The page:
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Friday, December 18, 2015

Ancient human ancestor may have persisted through Ice Age says study in PLOS ONE

Some recent updates on the Red Deer Cave people suggested for the blog by John J. McNultym of Uncertain Times:
MIAMI (AFP).- After years of studying a mysterious thigh bone from a cave in China, scientists said Thursday they believe it represents an ancient species of human that persisted much longer than previously thought. 

The 14,000-year-old bone was uncovered in 1989 in Maludong, known as the Red Deer Cave. The trove of fossils it was initially found with went unstudied until 2012. 

The partial femur, though relatively young in age, looks like the bones of far older species like Homo habilis and early Homo erectus that lived more than 1.5 million years ago, said the study in PLOS ONE. 

"Its young age suggests the possibility that primitive-looking humans could have survived until very late in our evolution, but we need to careful as it is just one bone," said co-author professor Ji Xueping from the Yunnan Institute of Cultural Relics and Archaeology in China. ..
Ancient human ancestor may have persisted through Ice Age says study in PLOS ONE
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Thursday, December 10, 2015

Write your next book in a castle – last chance to win this amazing giveaway for authors!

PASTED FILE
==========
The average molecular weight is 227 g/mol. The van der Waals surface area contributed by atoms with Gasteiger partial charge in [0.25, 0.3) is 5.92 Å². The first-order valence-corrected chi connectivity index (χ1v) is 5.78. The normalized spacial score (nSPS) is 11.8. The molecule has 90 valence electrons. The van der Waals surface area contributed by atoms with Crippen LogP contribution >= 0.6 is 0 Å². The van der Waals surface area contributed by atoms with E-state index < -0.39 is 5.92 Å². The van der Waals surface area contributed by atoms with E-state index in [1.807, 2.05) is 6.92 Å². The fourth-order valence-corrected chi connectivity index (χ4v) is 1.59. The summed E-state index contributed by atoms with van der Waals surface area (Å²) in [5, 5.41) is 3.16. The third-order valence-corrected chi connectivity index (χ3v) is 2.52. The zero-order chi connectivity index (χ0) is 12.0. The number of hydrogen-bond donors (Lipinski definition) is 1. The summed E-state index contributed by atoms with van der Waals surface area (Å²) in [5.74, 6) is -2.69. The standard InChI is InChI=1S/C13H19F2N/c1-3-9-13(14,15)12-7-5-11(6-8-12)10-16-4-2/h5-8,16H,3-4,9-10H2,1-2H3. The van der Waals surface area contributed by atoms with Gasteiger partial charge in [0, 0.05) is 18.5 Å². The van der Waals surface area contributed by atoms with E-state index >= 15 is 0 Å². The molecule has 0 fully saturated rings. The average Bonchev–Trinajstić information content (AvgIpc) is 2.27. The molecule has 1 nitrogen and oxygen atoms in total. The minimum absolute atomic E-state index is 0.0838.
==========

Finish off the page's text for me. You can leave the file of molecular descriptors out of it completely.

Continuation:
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Wednesday, December 9, 2015

Morphological Processes That Distinguish Neandertal & Modern Human Faces

Thanks to John McNalty of Uncertain Times for this article:

A new open access paper in Nature Communications, “Ontogeny of the Maxilla in Neanderthals and their Ancestors,” describes for the first time the developmental processes that differentiate Neanderthal facial skeletons from those of modern humans. As may known humans and Neandertals have different faces but recent advances in ancient genetics have brought to light the depth of admixture and raised discussion that maybe we should not consider the two distinct branches of the human family tree. The paper states that based upon facial growth patterns, Neandertals and humans are indeed sufficiently distinct from one another...http://anthropology.net/2015/12/08/morphological-processes-that-distinguish-neandertal-modern-human-faces/
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